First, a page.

Your ESP should allow you to decipher between the two bounces to determine whether a subscriber should be kept in your list or removed.
Your list is vital to the deliverability and performance of your emails, but equally as important is the email content itself.
So, select an attractive and clean template. An email with a bunch of different colors, fonts, and font sizes is a signal that you may be a spammer.
The same goes for text. Wording and grammar aren't necessarily going to kill your deliverability, but they will affect your reputation in the eyes of your subscribers. Misspelled words, all caps, a lot of exclamation marks, or unprofessional language are all surefire ways to increase unsubscribes.
Although you can get creative with your email design and messaging, keep your cadence of email sends standard and regular. Sporadic, spontaneous one-off sends or multiple sends a day will flag you for monitoring entities and blacklists. Moreover, keep your list size relatively similar from one email to the next to establish expectations from your subscribers and protect your reputation.
Finally, ensure your HTML is clean. Messy code will raise suspicions and could land your email in the spam folder.
When It's Time to Send...
The list is organized; you've got a well-put together email ready to go; now it's time to get a little technical. A few basics you should make sure you have for every single email send:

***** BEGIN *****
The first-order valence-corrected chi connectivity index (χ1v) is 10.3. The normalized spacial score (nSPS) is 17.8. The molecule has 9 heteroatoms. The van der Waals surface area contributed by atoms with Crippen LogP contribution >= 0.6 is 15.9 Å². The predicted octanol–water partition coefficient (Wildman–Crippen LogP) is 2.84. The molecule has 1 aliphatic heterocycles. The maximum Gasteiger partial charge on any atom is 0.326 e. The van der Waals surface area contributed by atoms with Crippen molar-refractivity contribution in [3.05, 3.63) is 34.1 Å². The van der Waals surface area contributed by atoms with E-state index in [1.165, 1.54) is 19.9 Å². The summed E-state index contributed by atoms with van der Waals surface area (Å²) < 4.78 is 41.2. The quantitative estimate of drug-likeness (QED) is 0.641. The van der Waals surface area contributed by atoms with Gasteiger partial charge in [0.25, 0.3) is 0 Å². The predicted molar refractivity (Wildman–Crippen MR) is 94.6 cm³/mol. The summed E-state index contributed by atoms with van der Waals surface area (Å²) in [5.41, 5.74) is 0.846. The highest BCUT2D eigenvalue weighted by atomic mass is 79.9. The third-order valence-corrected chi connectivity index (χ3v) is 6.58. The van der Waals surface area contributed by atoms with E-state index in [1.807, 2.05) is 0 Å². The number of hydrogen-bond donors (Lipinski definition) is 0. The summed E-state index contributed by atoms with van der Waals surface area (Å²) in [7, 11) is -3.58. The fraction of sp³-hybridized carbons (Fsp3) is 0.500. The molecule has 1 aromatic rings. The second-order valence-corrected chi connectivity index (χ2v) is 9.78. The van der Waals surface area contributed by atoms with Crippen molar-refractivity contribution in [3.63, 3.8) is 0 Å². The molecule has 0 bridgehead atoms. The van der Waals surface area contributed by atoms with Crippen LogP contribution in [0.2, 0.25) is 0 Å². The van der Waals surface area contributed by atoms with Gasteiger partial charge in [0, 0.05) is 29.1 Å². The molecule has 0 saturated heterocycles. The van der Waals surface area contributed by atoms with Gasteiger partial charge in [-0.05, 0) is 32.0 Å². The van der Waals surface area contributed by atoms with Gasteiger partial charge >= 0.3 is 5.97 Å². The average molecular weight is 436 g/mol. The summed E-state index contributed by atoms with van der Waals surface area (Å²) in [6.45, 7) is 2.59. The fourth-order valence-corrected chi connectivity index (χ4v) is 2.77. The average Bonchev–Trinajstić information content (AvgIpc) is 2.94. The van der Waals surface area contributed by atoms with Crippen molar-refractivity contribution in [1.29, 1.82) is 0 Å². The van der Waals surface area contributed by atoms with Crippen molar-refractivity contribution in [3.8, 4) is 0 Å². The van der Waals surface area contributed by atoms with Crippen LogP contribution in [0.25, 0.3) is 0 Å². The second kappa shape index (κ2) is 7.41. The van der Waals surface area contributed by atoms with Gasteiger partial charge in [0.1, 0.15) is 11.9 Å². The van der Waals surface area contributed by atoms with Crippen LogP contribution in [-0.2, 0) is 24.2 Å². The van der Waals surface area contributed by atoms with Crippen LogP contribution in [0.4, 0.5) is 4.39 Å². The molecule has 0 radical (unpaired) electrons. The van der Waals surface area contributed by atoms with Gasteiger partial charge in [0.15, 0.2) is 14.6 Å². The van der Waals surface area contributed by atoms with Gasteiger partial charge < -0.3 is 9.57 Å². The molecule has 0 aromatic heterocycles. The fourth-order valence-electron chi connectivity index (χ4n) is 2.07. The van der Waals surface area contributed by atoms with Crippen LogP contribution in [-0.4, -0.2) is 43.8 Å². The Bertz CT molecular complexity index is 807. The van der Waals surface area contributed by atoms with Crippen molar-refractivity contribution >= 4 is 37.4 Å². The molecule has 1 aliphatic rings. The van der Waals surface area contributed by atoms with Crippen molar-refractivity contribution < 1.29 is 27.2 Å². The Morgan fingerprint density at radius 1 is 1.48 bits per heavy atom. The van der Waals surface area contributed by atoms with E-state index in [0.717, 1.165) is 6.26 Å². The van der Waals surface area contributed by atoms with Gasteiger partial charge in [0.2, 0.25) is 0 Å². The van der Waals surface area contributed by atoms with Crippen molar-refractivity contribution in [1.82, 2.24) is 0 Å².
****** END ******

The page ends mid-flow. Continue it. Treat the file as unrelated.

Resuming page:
- A clear "from" name and email address
- A physical mailing address
- A link to social platforms
- An option to unsubscribe
That last item is of utmost importance. Failing to include an unsubscribe link can be costly to both your reputation and your marketing budget.
To remain in compliance of the CAN-SPAM Act, the unsubscribe link must be clearly visible. One way to limit the number of unsubscribes is to offer options to change preferences; that way, a subscriber can limit how often they receive emails or choose to receive only certain types of emails rather than opting out altogether.
In addition, don't attach any files to an email. Attachments not only add work for readers but also increase the size of your email, which means it may not reach certain inboxes. Instead, include a CTA link to relevant materials.
Once you've checked all those boxes, you're just about ready to click that "send" or "schedule" button. But, after all your effort, you'll want to make sure you aren't still flagged as spam.
This is where an ESP's spam scoring feature comes in handy. It scans text, links, and domains within the finished email, alerting you of anything that may cause it to be flagged as spam. If your email vendor doesn't offer the capability, you could still end up in "Junk" when all is said and done.
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As with all your marketing efforts, your strategy for better deliverability won't have a noticeable effect overnight. It's also not a one-and-done process. Maintain your subscriber list on a regular basis; keep your emails clean, relevant, and user-friendly; and be transparent.
You'll find customers are more engaged and loyal to your brand.